The global surgical smart glasses market is expected to reach US$ 303,934.14 thousand by 2028 from US$ 145,287.76 thousand in 2020; it is estimated to grow at a CAGR of 9.9% from 2020 to 2028. The factors such as growing emphasis on superior surgical procedural outcomes and increasing number of surgical procedures drive the growth of the global surgical smart glasses market. However, the lack of awareness and infrastructure challenges to adopt surgical smart glasses in emerging nations hinder the market growth.

Surgical smart glasses provide a smarter way to perform surgeries across the globe. Surgeons wear these glasses while performing a surgery and expert professionals from outside can view the surgery through these smart glasses and give advice regarding the surgery. Surgeon in Operation Theater can communicate with another surgeon with the help of microphones of the glasses and share the surgical view with the wide lens camera on the surgical smart glass.

Nowadays, healthcare professionals are emphasizing on the utilization of digital instruments and systems to raise the quality of patient treatment and experiences. The healthcare systems across the world are witnessing adoption of smart glasses and wearable computing devices during surgical procedures with an aim to offer superior surgical outcomes. Smart glasses are web-connected wearable computing devices, used to transmit multiple types of data and project it on monitors. In general, a hands-free system is majorly preferred by surgeons as their hands are busy. The smart glasses offer functionalities of standard computers such as voice commands, eye movements, gestures, and simple tactile commands. Further, the glasses can also be used for recording, streaming video, teleconferences, data transmission, and tele mentoring, among others. Moreover, the glasses enable synchronous visualization of bones and tissues on the screen during a surgical procedure. Such images allow surgeons to take accurate and rapid surgical decisions. In addition, the smart glasses help to increase the surgical precision, as well as reduce overall surgical procedural duration by 30%.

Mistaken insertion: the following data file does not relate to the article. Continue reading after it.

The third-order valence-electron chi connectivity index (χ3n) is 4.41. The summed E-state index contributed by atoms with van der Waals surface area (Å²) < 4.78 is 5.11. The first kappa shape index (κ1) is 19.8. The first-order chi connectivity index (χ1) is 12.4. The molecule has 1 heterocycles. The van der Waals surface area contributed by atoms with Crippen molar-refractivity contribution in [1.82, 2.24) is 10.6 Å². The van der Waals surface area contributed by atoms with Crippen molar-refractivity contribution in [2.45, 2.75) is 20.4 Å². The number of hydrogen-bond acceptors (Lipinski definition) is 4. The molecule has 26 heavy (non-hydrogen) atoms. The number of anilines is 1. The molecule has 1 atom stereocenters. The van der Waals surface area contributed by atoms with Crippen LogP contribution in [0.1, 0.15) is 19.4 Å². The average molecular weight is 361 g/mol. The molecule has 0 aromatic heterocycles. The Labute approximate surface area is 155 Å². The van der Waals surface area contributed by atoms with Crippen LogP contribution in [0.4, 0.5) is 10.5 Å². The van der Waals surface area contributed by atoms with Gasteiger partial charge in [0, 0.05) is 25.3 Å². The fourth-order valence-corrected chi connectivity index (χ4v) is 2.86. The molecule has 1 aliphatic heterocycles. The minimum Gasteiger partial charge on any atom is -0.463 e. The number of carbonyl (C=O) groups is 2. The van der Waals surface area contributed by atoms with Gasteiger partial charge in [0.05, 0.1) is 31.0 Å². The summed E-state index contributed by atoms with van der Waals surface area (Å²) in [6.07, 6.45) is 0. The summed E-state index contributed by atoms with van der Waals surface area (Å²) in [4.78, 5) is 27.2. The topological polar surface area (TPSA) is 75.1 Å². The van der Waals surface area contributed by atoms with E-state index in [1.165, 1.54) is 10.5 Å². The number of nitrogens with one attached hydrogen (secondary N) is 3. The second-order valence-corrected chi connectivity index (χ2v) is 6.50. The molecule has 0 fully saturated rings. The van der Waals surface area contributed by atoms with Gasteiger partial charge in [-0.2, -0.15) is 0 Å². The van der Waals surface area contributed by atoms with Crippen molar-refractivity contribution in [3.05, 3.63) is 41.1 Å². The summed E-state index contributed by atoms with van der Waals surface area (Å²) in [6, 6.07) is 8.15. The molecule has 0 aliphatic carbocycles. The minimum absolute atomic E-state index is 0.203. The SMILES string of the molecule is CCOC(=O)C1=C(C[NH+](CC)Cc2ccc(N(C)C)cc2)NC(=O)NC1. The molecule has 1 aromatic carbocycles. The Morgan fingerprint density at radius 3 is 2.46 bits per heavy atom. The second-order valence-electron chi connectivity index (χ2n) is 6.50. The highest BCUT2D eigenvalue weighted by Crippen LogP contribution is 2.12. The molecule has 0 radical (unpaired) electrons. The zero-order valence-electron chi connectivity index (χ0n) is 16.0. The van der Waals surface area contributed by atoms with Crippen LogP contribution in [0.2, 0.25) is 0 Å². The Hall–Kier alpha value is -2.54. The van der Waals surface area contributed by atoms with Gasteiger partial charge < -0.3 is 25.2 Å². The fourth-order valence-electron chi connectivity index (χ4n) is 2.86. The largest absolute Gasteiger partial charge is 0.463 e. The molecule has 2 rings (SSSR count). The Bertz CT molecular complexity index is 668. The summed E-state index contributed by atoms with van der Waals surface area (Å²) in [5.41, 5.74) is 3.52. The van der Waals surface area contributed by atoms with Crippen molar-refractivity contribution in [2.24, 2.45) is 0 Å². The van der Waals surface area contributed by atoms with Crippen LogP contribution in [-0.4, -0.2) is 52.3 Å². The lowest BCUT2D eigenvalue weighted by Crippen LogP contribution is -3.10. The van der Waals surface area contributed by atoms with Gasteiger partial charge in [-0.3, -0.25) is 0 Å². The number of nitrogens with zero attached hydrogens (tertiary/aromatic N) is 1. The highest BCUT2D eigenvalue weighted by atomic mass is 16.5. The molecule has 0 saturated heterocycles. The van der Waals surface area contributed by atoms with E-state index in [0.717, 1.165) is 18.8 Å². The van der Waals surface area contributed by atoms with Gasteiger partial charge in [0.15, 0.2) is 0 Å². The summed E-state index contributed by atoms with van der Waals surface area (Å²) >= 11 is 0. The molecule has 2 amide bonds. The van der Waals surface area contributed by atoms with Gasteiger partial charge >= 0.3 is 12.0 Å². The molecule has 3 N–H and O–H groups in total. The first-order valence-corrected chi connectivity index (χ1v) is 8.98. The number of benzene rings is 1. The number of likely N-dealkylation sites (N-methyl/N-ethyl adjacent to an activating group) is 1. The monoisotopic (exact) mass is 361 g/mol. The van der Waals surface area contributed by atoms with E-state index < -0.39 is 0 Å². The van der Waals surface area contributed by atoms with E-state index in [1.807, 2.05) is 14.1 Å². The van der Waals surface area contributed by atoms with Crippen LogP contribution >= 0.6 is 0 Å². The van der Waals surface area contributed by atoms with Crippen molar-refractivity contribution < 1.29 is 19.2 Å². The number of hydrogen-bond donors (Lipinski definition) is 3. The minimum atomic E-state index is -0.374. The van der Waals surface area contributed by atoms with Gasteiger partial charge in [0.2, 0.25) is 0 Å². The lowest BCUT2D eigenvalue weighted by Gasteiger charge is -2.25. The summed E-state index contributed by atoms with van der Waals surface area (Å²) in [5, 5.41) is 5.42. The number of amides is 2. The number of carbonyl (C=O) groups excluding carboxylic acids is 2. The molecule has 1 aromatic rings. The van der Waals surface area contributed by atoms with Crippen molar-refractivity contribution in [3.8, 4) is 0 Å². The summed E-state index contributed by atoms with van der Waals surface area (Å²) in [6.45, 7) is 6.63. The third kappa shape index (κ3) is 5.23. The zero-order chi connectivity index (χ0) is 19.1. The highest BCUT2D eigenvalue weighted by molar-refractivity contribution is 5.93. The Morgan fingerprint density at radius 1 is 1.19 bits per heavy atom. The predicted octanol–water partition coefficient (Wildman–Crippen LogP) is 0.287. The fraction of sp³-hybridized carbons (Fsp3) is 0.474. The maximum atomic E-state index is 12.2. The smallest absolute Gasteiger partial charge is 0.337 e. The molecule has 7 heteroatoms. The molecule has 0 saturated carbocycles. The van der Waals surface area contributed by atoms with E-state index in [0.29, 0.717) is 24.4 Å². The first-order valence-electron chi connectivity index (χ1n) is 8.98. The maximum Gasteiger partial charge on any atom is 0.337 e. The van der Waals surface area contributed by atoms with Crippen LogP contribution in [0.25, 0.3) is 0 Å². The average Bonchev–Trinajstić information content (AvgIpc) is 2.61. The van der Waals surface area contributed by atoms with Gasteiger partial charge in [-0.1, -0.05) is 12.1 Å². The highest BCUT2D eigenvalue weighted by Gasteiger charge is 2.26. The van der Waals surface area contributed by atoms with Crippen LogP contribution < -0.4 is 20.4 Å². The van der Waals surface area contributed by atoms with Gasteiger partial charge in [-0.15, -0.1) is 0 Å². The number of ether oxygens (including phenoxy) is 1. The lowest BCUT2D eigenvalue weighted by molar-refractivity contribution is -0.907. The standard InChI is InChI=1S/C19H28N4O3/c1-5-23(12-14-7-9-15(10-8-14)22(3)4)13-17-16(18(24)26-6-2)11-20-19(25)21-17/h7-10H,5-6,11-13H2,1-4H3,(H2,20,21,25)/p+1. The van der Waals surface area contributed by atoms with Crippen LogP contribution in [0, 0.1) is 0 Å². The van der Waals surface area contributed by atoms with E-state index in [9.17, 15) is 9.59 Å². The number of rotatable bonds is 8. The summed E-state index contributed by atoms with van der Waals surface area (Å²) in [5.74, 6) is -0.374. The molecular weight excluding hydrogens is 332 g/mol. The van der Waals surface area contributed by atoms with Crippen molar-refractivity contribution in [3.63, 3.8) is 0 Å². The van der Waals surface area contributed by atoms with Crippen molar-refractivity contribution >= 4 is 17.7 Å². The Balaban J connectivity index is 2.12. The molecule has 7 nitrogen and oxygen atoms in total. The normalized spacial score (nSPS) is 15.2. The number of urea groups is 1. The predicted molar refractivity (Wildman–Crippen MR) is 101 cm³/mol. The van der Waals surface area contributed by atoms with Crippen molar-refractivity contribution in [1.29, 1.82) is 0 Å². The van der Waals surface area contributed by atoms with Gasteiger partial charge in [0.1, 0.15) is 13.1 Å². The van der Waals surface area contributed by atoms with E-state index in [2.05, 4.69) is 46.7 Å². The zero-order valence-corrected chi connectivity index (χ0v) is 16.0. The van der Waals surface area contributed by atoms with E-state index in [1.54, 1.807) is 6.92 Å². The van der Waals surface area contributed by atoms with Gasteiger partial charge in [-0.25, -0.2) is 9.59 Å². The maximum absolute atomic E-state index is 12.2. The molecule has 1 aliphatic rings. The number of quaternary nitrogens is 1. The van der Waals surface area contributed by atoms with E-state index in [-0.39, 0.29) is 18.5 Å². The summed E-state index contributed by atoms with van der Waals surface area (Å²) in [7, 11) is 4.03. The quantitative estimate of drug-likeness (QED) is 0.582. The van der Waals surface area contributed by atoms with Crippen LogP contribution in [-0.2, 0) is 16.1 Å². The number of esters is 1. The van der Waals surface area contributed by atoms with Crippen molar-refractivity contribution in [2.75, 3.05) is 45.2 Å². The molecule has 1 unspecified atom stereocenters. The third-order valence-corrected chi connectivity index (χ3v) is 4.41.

The increasing emphasis on achieving improved treatment outcomes is actively contributing to the growth of the surgical smart glasses market. There is high possibility of the occurrence of adverse effects of many surgical procedures, which might as well lead to mortality. Therefore, in crucial cases, it becomes very essential to utilize advanced equipment to avoid possible ill-effects. According to a study published by the World Health Organization (WHO) in 2019, unsafe medical care causes ~2.6 million deaths each year in the low- and middle-income countries. Such significant extent of lethality is anticipated to boost the adoption of advanced computing devices, which will eventually bolster the growth of surgical smart glasses market during the forecast period.

Type Insights
Based on type, the global surgical smart glasses market is bifurcated into wireless type and wire type. In 2020, the wireless type segment held a larger share in the market. Moreover, the market for the same segment is expected to hold a higher market share by 2028. The wireless surgical smart glasses allow real-time streaming video of surgery to multiple locations, by reducing travel time and enabling access of healthcare to remote locations. This factor, in turn, is likely to boost the demand for surgical smart glasses across the world in the forecast period.

End user Insights
Based on end user, the global surgical smart glasses market is segmented into hospital, clinic, and others. The hospital segment held the largest market share in 2020, and it is further expected to dominate the market by 2028. Hospitals are primary contact points for patients to get their diagnosis done and opt for treatment options and alternatives.

A few major primary and secondary sources referred to while preparing the report on the global surgical smart glasses market are the World Health Organization (WHO), Obesity and Metabolic Surgery Society of India, American Society for Metabolic and Bariatric Surgery, Agency for Healthcare Research and Quality, German Society for Thoracic and Cardiovascular Surgery (GSTCVS), British Association of Aesthetic Plastic Surgeons (BAAPS), Organization for Economic Co-operation and Development (OECD), Department of Industrial Policy and Promotion (DIPP), Obesity and Metabolic Surgery Society of India (OSSI), Australian Institute of Health and Welfare, and Academic Journal of Research and Scientific.